Ver. 51.  Ptolemee, surnamed Philometor, (Ch.) by whose aid Alexander had obtained the victory.  C.

 

--- This Philometor decided in favour of the Jews against the Samaritans, because the succession of priests was preserved among the former.  Jos. Ant. xiii. 6.

 

--- Our Saviour also judged their cause preferable.  John iv. 22.  W.




52 Forasmuch as I am returned into my kingdom, and am set in the throne of my ancestors and have gotten the dominion, and have overthrown Demetrius, and possessed our country, 53 And have joined battle with him, and both he and his army have been destroyed by us, and we are placed in the throne of his kingdom: 54 Now therefore let us make friendship one with another: and give me now thy daughter to wife, and I will be thy son in law, and I will give both thee and her gifts worthy of thee. 55 And king Ptolemee answered, saying: Happy is the day wherein thou didst return to the land of thy fathers, and sattest in the throne of their kingdom. 56 And now I will do to thee as thou hast written: but meet me at Ptolemais, that we may see one another, and I may give her to thee as thou hast said.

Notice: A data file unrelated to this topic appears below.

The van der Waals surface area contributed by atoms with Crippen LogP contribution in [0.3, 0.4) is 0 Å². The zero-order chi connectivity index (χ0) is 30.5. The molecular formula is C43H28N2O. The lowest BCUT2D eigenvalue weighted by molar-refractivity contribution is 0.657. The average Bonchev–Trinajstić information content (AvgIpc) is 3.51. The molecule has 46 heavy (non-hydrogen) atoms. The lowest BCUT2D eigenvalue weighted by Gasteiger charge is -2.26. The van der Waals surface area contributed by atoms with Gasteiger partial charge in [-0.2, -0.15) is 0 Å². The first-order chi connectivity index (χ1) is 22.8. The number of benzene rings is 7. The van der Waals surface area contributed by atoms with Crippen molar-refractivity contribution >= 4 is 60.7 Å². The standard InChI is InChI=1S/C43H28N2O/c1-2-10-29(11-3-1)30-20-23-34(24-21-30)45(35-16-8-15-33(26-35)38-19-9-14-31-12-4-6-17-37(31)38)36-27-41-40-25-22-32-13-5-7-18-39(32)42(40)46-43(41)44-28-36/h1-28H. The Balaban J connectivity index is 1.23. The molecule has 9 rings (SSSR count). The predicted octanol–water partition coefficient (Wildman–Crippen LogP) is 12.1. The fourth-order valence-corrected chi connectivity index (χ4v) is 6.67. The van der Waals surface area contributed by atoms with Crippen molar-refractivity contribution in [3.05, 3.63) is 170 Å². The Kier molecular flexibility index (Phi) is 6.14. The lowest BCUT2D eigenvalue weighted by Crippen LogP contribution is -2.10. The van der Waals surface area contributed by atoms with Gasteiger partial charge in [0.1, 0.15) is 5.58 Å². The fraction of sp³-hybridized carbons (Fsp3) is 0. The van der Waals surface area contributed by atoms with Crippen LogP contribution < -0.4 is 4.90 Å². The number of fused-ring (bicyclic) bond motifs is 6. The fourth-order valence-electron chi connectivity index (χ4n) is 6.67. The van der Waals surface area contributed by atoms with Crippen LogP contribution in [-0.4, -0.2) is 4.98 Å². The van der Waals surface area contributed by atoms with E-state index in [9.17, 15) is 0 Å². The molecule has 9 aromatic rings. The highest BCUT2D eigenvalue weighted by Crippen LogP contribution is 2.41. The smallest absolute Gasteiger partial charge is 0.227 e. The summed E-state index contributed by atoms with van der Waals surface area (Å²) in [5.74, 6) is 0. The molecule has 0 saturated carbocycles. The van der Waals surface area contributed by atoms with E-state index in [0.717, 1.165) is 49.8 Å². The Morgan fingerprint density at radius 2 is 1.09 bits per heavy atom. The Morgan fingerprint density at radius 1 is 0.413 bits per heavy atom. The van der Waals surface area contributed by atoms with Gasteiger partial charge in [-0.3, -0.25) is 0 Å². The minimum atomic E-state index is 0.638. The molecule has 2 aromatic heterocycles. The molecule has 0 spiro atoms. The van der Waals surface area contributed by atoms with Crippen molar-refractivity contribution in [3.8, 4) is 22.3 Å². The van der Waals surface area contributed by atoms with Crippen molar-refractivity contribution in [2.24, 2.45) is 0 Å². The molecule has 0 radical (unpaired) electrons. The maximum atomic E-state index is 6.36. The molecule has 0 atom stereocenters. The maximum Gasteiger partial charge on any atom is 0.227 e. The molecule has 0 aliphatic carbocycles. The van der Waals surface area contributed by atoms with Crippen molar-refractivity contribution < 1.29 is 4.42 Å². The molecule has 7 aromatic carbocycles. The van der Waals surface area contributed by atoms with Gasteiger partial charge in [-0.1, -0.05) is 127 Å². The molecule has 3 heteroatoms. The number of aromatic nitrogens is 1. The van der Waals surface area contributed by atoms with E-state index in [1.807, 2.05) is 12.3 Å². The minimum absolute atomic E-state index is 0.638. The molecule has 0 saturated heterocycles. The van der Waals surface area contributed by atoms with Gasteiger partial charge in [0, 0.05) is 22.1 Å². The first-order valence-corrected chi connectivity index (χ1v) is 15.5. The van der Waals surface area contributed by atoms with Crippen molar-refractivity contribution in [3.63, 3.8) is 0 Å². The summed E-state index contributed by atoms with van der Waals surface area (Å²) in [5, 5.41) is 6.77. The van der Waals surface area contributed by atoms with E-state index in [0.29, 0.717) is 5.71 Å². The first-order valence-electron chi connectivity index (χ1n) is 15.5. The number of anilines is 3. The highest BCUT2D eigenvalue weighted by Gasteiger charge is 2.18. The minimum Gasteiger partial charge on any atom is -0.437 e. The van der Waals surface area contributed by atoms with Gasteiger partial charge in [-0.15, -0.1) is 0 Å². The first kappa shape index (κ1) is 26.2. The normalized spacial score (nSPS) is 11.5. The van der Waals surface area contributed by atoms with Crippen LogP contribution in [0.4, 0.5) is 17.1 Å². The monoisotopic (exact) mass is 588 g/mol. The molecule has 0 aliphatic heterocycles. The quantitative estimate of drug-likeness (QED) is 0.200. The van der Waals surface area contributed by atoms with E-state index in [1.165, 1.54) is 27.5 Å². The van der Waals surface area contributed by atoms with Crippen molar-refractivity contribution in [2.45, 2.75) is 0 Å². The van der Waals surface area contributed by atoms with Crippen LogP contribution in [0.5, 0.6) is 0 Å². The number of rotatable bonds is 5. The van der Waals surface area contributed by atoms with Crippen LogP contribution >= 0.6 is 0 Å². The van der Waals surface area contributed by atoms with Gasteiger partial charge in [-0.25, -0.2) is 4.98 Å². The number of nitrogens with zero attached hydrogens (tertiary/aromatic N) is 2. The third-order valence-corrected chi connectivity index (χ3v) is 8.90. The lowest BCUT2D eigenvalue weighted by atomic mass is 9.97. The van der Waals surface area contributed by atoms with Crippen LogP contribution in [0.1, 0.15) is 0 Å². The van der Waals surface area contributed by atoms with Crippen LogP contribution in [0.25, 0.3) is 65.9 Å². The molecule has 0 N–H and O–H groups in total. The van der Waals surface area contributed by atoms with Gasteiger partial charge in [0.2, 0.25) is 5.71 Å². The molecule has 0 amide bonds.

57 So Ptolemee went out of Egypt, with Cleopatra his daughter, and he came to Ptolemais in the hundred and sixty-second year.


58 And king Alexander met him, and he gave him his daughter Cleopatra: and he celebrated her marriage at Ptolemais, with great glory, after the manner of kings.


59 And king Alexander wrote to Jonathan, that he should come and meet him. 60 And he went honourably to Ptolemais, and he met there the two kings, and he gave them much silver, and gold, and presents: and he found favour in their sight.